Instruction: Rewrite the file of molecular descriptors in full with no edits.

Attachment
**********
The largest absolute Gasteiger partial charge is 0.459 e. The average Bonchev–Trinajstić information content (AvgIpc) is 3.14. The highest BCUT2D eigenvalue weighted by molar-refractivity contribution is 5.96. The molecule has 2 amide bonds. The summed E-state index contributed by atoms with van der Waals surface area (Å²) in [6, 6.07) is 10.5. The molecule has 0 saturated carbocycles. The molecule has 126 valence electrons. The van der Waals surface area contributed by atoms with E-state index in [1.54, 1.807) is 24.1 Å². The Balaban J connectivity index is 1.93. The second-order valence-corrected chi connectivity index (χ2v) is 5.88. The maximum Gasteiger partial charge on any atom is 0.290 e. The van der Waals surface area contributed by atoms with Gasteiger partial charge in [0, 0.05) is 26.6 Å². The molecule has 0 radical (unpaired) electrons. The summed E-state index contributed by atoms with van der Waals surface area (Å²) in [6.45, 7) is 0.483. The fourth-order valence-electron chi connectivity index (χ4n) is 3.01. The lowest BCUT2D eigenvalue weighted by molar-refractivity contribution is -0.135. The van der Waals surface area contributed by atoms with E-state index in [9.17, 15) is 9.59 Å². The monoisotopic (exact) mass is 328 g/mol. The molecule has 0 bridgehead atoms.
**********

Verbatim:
The largest absolute Gasteiger partial charge is 0.459 e. The average Bonchev–Trinajstić information content (AvgIpc) is 3.14. The highest BCUT2D eigenvalue weighted by molar-refractivity contribution is 5.96. The molecule has 2 amide bonds. The summed E-state index contributed by atoms with van der Waals surface area (Å²) in [6, 6.07) is 10.5. The molecule has 0 saturated carbocycles. The molecule has 126 valence electrons. The van der Waals surface area contributed by atoms with E-state index in [1.54, 1.807) is 24.1 Å². The Balaban J connectivity index is 1.93. The second-order valence-corrected chi connectivity index (χ2v) is 5.88. The maximum Gasteiger partial charge on any atom is 0.290 e. The van der Waals surface area contributed by atoms with Gasteiger partial charge in [0, 0.05) is 26.6 Å². The molecule has 0 radical (unpaired) electrons. The summed E-state index contributed by atoms with van der Waals surface area (Å²) in [6.45, 7) is 0.483. The fourth-order valence-electron chi connectivity index (χ4n) is 3.01. The lowest BCUT2D eigenvalue weighted by molar-refractivity contribution is -0.135. The van der Waals surface area contributed by atoms with E-state index in [9.17, 15) is 9.59 Å². The monoisotopic (exact) mass is 328 g/mol. The molecule has 0 bridgehead atoms.